Friday, December 31, 2010

Failure to dislose EPA-related troubles may make statement of success with FDA misleading

Harrison Research Laboratories, Inc. v. HCRAmerica, LLC, 2010 WL 5343197 (D.N.J.)

Harrison Research Laboratories sued Harrison Clinical Research Group GmbH and HCRAmerica for infringement of plaintiff’s registered marks HARRISON RESEARCH LABORATORIES, INC. and HRL for clinical research tests and testing of consumer products. Plaintiff moved to strike a portion of defendants’ counterclaims as impertinent and immaterial. Though defendants argued that they aren’t competitors, in the alternative, they argued that, if their services compete with plaintiff’s, they’re likely to be injured by plaintiff’s false and misleading ads.

Specifically, defendants alleged that plaintiff claimed to have passed “numerous” FDA audits, but in fact, plaintiff had been subject to very few FDA audits, and one audit by the EPA in the 1990s that resulted in plaintiff’s plea of guilty to felony obstruction of an EPA audit, with a $104,000 fine. In addition, plaintiff’s president pled guilty to testing pesticides (DEET) on subjects without informed consent. EPA press release.

Moreover, defendants alleged that plaintiff claims to perform “the full range of human testing" and that "Phase III tests are performed on such drugs as anti-fungals, acne products and other topically applied pharmaceuticals," while in fact it performs only a limited range of tests and has not conducted a Phase III test in a number of years.

Plaintiff moved to strike the EPA audit-related allegations and exhibits since the allegations were not relevant to the truth or falsity of the statement that "HRL passed numerous USA FDA audits." Defendants argued that plaintiff’s "grossly exaggerated claim … creates a very misleading portrait of its qualifications to prospective study sponsors," and that the facts relating to the EPA audit and convictions were relevant because prior wrongdoings are important to a study sponsor's decision whether to hire a company like plaintiff to participate in clinical trials for products that are subject to FDA pre-market approval, which defendants argued are the exact services it provides.

Courts have broad discretion in resolving motions to strike “redundant, immaterial, impertinent, or scandalous matter” under Rule 12(f), though such motions are viewed with disfavor unless the allegations have no possible relation to the controversy and may cause prejudice to one of the parties or confuse the issues.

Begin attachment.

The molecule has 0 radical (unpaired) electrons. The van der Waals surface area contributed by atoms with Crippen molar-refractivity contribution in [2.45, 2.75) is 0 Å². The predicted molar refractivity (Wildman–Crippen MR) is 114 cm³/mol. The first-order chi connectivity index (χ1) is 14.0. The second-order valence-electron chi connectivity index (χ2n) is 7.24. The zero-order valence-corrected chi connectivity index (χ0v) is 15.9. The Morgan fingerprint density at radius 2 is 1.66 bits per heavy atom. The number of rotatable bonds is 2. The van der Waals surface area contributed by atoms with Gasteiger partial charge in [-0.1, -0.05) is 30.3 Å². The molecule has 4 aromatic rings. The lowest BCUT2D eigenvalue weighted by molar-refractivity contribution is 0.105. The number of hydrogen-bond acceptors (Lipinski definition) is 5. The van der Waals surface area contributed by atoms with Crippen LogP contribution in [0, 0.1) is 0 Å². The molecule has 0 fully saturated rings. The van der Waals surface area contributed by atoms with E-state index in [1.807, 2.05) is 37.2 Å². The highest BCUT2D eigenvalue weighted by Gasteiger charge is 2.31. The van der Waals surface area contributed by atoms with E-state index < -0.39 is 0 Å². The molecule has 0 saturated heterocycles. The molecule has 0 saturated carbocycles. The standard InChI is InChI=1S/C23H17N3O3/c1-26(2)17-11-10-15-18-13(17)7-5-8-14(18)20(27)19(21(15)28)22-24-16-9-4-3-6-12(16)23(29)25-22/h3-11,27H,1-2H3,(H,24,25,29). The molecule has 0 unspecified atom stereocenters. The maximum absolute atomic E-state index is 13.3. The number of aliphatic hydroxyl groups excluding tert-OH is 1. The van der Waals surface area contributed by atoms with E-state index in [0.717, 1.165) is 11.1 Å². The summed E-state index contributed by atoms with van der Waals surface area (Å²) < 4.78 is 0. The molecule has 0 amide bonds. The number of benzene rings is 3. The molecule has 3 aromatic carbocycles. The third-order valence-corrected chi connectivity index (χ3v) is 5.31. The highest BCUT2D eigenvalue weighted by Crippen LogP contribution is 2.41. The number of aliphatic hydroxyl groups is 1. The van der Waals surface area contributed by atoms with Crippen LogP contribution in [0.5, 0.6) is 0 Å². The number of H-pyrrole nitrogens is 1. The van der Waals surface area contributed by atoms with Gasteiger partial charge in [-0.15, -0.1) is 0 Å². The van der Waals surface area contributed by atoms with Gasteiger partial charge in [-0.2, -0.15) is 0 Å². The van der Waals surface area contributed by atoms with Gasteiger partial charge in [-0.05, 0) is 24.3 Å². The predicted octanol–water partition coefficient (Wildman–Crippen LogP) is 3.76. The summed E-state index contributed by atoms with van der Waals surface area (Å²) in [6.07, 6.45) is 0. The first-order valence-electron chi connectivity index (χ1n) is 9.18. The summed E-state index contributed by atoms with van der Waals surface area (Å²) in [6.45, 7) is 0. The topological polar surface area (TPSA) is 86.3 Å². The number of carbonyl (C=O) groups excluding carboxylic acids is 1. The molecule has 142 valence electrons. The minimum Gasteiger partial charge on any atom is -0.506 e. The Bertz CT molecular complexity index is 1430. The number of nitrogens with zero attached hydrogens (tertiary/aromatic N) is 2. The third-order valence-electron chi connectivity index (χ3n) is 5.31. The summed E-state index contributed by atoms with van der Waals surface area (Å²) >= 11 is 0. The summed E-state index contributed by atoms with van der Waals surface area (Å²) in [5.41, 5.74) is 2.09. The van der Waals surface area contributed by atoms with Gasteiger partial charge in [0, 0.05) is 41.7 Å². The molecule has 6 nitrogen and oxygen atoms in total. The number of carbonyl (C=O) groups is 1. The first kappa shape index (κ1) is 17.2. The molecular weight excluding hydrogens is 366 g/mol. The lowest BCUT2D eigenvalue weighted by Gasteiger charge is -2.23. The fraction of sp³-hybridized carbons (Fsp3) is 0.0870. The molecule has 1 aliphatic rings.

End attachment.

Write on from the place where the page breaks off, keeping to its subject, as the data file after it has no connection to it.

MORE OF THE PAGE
The court determined that the allegations relating to the EPA audit/convictions supported defendants’ claims that plaintiff’s FDA audit statement was misleading to potential study sponsors because it omitted “potentially relevant and important information.” At this early stage in the litigation, the court couldn’t say that the EPA audit/convictions had no possible relation to defendants’ false advertising claims. A third party could assume based on the FDA audit statement that plaintiff also successfully passed other types of audits. Moreover, if potential clients found it relevant and important that plaintiff passed numerous audits by one federal agency, as the fact that plaintiff touted this statement indicated, then those clients might also find it relevant and important that plaintiff had been subject to criminal proceedings in connection with another federal agency’s audit. Thus, a third party might assume that if plaintiff disclosed its success with FDA audits, it also would have disclosed its EPA history, and that its silence meant that it hadn’t been subject to EPA proceedings. (In a footnote, the court noted that courts have interpreted New Jersey unfair competition law to be coextensive with the Lanham Act for both TM and false advertising, though many states have far more developed law about deceptive failure to disclose than Lanham Act precedent does, in part because many state laws make specific reference to deceptive omissions, often with an intent requirement lacking for affirmative misstatements.)

In addition, the court thought that the allegations were unlikely to cause plaintiff any prejudice, since pleadings aren’t read to the jury.

Finally, striking the allegations wouldn’t save time or expenses litigating issues that will not affect the outcome of this litigation since the facts recited in the allegations regarding the EPA audit and subsequent conviction were not in dispute. Although evidence of the conviction for impeachment and/or other purposes in connection with the trademark infringement claims might eventually be subject to motions in limine, that wasn’t sufficient to justify a motion to strike, especially given their potential relevance to the false advertising claims.

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